Democrats Seek Vote to End US Government Shutdown - News18
But the bill's future appeared uncertain. The text does not include financing for the US-Mexican border wall sought by President Donald Trump to halt illegal immigration.
In a tweet taunting Democrats for their refusal to fund the border fence, the Republican president said: "The Democrats will probably submit a Bill, being cute as always, which gives everything away but gives NOTHING to Border Security, namely the Wall. "You see, without the Wall there can be no Border Security - the Tech 'stuff' is just, by comparison, meaningless bells & whistles." He also reiterated his claim -- so far unproven -- that Mexico was paying for the border wall through the new trade deal struck between all three North American countries (Canada, Mexico and the United States). "I'm in the Oval Office. Democrats, come back from vacation now and give us the votes necessary for Border Security, including the Wall," Trump tweeted.
Congress is in recess for the New Year's holiday but will reopen on Thursday, while Trump has stayed in the White House through the year-end festivities, shelving his annual vacation to his private Florida golf resort amid the impasse.
To retaliate over the Democrats' refusal to fund the wall, Trump is refusing to sign a wider spending package. That has resulted in swaths of the federal government being shut down over the Christmas and New Year's holidays -- and for the foreseeable future until a deal is reached.
The standoff has turned into a test of strength between Trump and the Democrats, who will enter the new Congress in 2019 as the majority in the House of Representatives, after a decisive victory in the November midterm elections.
"No, we are not giving up. We have to have border security and the wall is a big part of border security, the biggest part," he told Fox News.
Trump says a wall is needed along the whole border to keep out migrants trying to enter the country illegally, casting them as an "invasion" force of dangerous criminals.
On Monday, he called the border "an 'Open Wound,' where drugs, criminals (including human traffickers) and illegals would pour into our Country." Democrats say the wall idea -- one of the president's key election campaign platforms -- is a distraction from more complicated immigration problems and a tool for Trump to whip up support among his conservative base.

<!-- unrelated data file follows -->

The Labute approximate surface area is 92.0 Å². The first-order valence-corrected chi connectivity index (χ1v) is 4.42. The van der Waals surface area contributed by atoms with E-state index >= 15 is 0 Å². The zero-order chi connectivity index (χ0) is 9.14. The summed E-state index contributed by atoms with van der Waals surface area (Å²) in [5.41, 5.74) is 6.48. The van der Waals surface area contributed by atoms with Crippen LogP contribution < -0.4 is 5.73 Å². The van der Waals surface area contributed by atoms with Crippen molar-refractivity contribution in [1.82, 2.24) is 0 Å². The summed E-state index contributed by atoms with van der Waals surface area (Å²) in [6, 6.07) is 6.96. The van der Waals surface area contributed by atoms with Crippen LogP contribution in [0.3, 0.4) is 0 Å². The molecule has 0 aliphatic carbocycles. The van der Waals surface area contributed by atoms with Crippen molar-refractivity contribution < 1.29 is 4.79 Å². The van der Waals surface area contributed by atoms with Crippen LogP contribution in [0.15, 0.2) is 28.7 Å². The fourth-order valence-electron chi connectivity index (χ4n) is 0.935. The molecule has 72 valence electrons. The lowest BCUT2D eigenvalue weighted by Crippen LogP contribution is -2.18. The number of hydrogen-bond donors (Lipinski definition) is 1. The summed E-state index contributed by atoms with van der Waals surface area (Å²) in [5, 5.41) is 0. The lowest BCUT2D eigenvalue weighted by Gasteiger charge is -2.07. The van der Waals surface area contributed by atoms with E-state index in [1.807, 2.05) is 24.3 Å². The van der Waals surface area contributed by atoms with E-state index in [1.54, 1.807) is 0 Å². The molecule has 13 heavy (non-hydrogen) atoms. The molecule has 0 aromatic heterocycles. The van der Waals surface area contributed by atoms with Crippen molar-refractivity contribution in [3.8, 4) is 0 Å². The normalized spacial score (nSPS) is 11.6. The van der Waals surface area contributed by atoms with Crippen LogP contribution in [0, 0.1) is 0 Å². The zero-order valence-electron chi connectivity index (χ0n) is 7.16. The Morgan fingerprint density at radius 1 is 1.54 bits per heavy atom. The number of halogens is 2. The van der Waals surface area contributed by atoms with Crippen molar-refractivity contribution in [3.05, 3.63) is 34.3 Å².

Democrats plan to put the ball back in Trump's court immediately on Thursday by passing a general spending bill that would allow the government to reopen fully, but would not include extra wall construction money.
They are proposing to pass administrative budgets that are not controversial lasting through September 30, while only financing until February 8 the thornier budget of the Department of Homeland Security, which oversees border security.
The budget extension "would allow time for President Trump to reach agreement with Congress on border security," the Democrats explained.
Similar proposals were passed by the Republican-controlled Senate in recent days, until Trump suddenly withdrew his support. Those texts did not reach the House.
"It would be the height of irresponsibility and political cynicism for Senate Republicans to now reject the same legislation they have already supported," Democratic leaders said in a statement.
"Once the Senate passes this legislation and puts us on a path to reopening government, the president must come to his senses and immediately sign it into law." The bill will go from the Democratic-controlled House to the Republican-held Senate and from there, it would need Trump's signature.
If he refused, still insisting on the wall funding, Democrats would then get ammunition to accuse him of being responsible for the government shutdown.
Lawmakers of the current Congress are expected to meet one last time on Wednesday, before the new session begins Thursday.
Senators are set to weigh from 4:00 pm (2100 GMT) a bill passed by the House that provides $5 billion in funding for the wall. But the text has no chance of passing the Senate, where a budgetary law requires 60 votes. Republicans only hold 51 seats.
Senate Republican Leader Mitch McConnell said he would now wait until he is certain to have a bill in hand that would pass both houses of Congress and receive Trump's support before submitting it to a vote, a possibility that now seems all too distant.